You are not permitted to download, save or email this image. Visit image gallery to purchase the image.
Some residents - still removing sodden furniture from flood damaged houses after Wednesday's record downpour - yesterday pointed the finger at the council and its contractor.
They claimed essential maintenance of the stormwater network's mud tanks had been overlooked.
Some mud tanks had been left to silt up and others had plants growing inside them, reducing their ability to drain water and contributing to flooding in the area, the residents said.
Their concerns were backed by former DCC drainage and deputy city engineer Trevor Williams, a 34 year council veteran, who contacted the Otago Daily Times to say the system should have performed better than it did.
The fact flooding was so bad, and took up to 24 hours to drain away in some areas, showed the area's mud tanks were blocked, he believed.
''The streets should not have flooded like that after the rain had stopped, if the system was functioning correctly.''
Fulton Hogan regional manager Grant Sime, contacted last night, said mud tanks were cleaned to a ''stringent'' schedule and closely monitored.
The city had been through a significant event which no system could cope with, and residents' claims were ''a point of discussion and, I suppose, a point of difference'', he said.
''We feel for those residents who have lost things, but at the same time we believe that we're fully compliant with [our] contract.''
He referred all other questions to the council.
Dunedin Mayor Dave Cull said the complaints were a concern and would be investigated as part of a wide ranging ''postmortem'' into last week's flood.
That would include the performance of contractors, as well as council staff, he said.
But Mr Cull yesterday stood by his blunt comments at a media conference on Friday, at which he was asked about residents' concerns that inadequate maintenance had contributed to the flooding.
''They're wrong,'' he said at the time.
Nelson St resident Bronwyn Bradshaw told the ODT she had lived in the area for 30 years and had never seen flooding like it.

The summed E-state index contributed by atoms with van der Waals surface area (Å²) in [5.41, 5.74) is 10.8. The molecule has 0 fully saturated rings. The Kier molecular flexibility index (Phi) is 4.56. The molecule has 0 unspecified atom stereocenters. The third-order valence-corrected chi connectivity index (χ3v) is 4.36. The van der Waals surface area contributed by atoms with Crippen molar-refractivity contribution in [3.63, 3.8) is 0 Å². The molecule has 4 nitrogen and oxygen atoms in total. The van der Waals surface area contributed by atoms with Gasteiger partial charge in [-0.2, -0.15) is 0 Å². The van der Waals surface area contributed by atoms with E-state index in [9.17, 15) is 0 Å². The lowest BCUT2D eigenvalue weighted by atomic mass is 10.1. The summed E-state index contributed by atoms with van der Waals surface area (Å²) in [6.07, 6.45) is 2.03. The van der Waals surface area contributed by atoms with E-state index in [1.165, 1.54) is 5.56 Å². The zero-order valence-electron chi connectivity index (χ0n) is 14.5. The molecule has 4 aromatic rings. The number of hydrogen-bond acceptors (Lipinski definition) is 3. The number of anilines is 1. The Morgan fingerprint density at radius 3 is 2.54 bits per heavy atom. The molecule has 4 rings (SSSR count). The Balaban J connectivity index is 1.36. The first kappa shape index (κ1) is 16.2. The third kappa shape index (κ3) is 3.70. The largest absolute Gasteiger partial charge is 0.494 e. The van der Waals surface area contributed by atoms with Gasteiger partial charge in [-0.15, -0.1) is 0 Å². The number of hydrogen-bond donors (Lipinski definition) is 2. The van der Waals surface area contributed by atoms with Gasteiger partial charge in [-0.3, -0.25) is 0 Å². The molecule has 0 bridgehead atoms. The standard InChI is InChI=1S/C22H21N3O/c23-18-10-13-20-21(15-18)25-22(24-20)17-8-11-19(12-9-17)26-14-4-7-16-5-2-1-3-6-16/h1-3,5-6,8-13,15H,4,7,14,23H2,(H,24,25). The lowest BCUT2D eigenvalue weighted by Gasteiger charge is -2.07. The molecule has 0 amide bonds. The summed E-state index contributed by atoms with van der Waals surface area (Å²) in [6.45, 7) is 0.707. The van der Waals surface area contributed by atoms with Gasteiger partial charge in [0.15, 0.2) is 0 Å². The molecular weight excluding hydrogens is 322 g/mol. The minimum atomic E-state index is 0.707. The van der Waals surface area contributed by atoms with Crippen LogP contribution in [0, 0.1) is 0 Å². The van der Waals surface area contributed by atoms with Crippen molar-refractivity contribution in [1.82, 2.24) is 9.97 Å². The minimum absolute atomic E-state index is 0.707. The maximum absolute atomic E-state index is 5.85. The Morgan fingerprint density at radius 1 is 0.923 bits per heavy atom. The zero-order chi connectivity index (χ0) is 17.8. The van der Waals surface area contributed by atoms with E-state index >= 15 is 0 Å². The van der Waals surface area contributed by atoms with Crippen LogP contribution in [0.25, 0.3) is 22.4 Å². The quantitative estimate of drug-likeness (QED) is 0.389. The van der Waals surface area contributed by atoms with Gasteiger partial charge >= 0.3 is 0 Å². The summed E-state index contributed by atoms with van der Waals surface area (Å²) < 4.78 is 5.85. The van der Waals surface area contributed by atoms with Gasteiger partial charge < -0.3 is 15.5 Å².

In that time, regular visits by vacuum trucks, used to clean silt from the mud tanks, had become a thing of the past, she said.
She had not seen any vacuum trucks ''for years and years'' and her calls and those of other residents to the council appeared to have been ignored, she said.
Another resident, from nearby Helena St, contacted the council two weeks ago, after becoming concerned by a blocked mudtank near his house, she said.
The call prompted a contractor to visit and sweep leaves from the grate, before moving on without touching the silt, she said.
A mudtank around the corner from her home was also ''full of mud'' before the flood, while another within metres of her front door had plants growing inside it.
''What does that tell you? If the [mudtank] has been cleaned, why are there plants growing in there?''
Asked if mudtanks should have plants in them, Mr Williams said: ''Plants? Hell, no.''
Henry Kirkwood (77) had lived in the same Nelson St house for 50 years, and said contractors were ''never'' seen in the area anymore.
''They just don't come around. They don't even sweep the street anymore.''
Mr Cull yesterday said he did not know if the latest claims were right or not, but similar complaints had been found to be misguided in the past.
''People have a right to make assertions, but in some cases they've been shown to be confused about what they were talking about.''
Council infrastructure and networks general manager Ruth Stokes said the city's stormwater system had coped ''as well as could be expected'' in the 1 in 100 year flood, ''and that overall appropriate maintenance has been done''.
Staff and contractors had opened manhole covers to check stormwater pipes during the flood, which confirmed they remained ''at capacity'' even as water levels receded, she said.
''Even if there had been minor obstruction issues, they would not have contributed to the overall flooding effect.''
Council roading maintenance engineer Peter Standring said mudtanks formed part of a competitively tendered, six year general roading maintenance contract.
The performance based contract set standards, not the methods used, and Fulton Hogan used inspections to determine tanks in need of attention, he said.
With about 7500 mudtanks to maintain, ''there may occasionally be one which blocks between checks'', but the network responded well overall, he believed.
''Once the rain had stopped, overall the surface water drained away quickly, indicating the system was working well.''